The first World Engineering Day for Sustainable Development will be held 4 March 2020. To celebrate, we asked members of the profession how engineers can contribute to each of the 17 UN Sustainable Development Goals.
GOAL 12: RESPONSIBLE CONSUMPTION AND PRODUCTION
Engineers are using their skills to reduce waste, reuse more materials, recycle things that have reached the end of their usable life and repurpose where possible.
The global material footprint is rapidly growing, outpacing population and economic growth.
According to the United Nations, should the global population reach 9.6 billion by 2050, the equivalent of almost three planets could be required to provide the natural resources needed to sustain current lifestyles.
Sustainable consumption and production aims at “doing more and better with less, which means getting smarter about how we use resources like food, water, energy, textiles and minerals.
Thankfully, engineers like Professor Veena Sahajwalla are on the job and exploring ways to reduce, reuse, recycle and repurpose.
Small moves, big impact
Scientia Professor Veena Sahajwalla, an ARC Laureate Fellow and Engineers Australia Honorary Fellow, is using the science of micro-recycling to show that everything that exists in a physical form has worth.
Sahajwalla is the founder and Director of [email protected], the Centre for Sustainable Materials Research and Technology.
It works with industry, both local and global, as well as governments of all levels, global research partners and not-for-profits to develop innovative solutions for what it describes as one of “the world’s biggest waste challenges”.
Sahajwalla said micro-recycling recognises that complex products like laptops or phones contain a number of recoverable materials.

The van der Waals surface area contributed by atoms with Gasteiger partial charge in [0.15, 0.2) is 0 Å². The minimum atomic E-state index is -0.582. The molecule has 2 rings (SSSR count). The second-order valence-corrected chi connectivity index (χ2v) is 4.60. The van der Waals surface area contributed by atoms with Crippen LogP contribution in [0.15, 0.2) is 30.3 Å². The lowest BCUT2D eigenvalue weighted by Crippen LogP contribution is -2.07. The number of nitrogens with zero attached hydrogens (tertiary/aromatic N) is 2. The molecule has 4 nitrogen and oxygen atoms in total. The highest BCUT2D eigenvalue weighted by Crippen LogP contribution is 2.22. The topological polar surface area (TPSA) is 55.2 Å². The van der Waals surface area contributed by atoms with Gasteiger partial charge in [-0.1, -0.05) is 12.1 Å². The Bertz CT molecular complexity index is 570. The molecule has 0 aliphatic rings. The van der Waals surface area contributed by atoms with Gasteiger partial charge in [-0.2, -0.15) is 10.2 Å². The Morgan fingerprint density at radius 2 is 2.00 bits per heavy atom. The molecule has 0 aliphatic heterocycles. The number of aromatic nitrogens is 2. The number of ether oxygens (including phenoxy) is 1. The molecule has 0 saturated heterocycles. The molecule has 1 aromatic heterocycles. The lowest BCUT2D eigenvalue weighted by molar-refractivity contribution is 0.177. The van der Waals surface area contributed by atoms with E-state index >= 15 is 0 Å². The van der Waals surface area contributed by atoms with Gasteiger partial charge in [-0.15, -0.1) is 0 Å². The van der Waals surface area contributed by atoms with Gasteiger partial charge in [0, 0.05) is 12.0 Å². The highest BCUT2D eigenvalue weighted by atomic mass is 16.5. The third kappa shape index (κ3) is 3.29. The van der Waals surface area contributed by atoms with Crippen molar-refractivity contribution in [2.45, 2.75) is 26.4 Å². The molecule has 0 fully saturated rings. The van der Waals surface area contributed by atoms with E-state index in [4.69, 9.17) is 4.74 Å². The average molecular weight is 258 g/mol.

“The science we are developing, called micro-recycling science, is to reveal what happens at the micro level and below when materials react with each other,” Sahajwalla said.
“It’s not just about the metals, it’s not just about glass or plastics, it’s about every individual material and every component and every part that is so intricately connected that needs to be recognised and reformed into high value outputs.
“If we look at the example of a magnet that contains a rare earth element like neodymium, how do we isolate that element in order to recycle it?
“That comes back to understanding micro-recycling science. If somebody gave me a brand-new machine that can crush these magnets down to a fine powder, that is not going to help me. But the science will show us a way.”
It’s important that the factories are ‘micro’, Sahajwalla said, because traditional factories have always been about sourcing raw materials on a grand scale, having a large production capacity and making products cheaper as a result of economies of scale.
But micro-factories can produce higher value materials in smaller quantities and can be established in areas of demand to satisfy local needs first, then export to the world as expertise increases, thereby developing a new concept of ‘economies of purpose’.
“In a place like Australia, where there are large distances to cover, the economics of centralised manufacturing simply do not work out,” Sahajwalla said.
“A distributed form of manufacturing makes much better sense.”
As well as metal extraction, Sahajwalla is working on a new iteration of microfactory that recycles glass as panels for use in building interiors. She is also excited about the opportunity to turn old clothing into building materials.
Sahajwalla’s vision for the future is for Australia to become a model to the rest of the world, boasting industries that are fuelled by their own waste as a result of smart science and cutting-edge engineering.
Ready to celebrate engineers building a more sustainable world?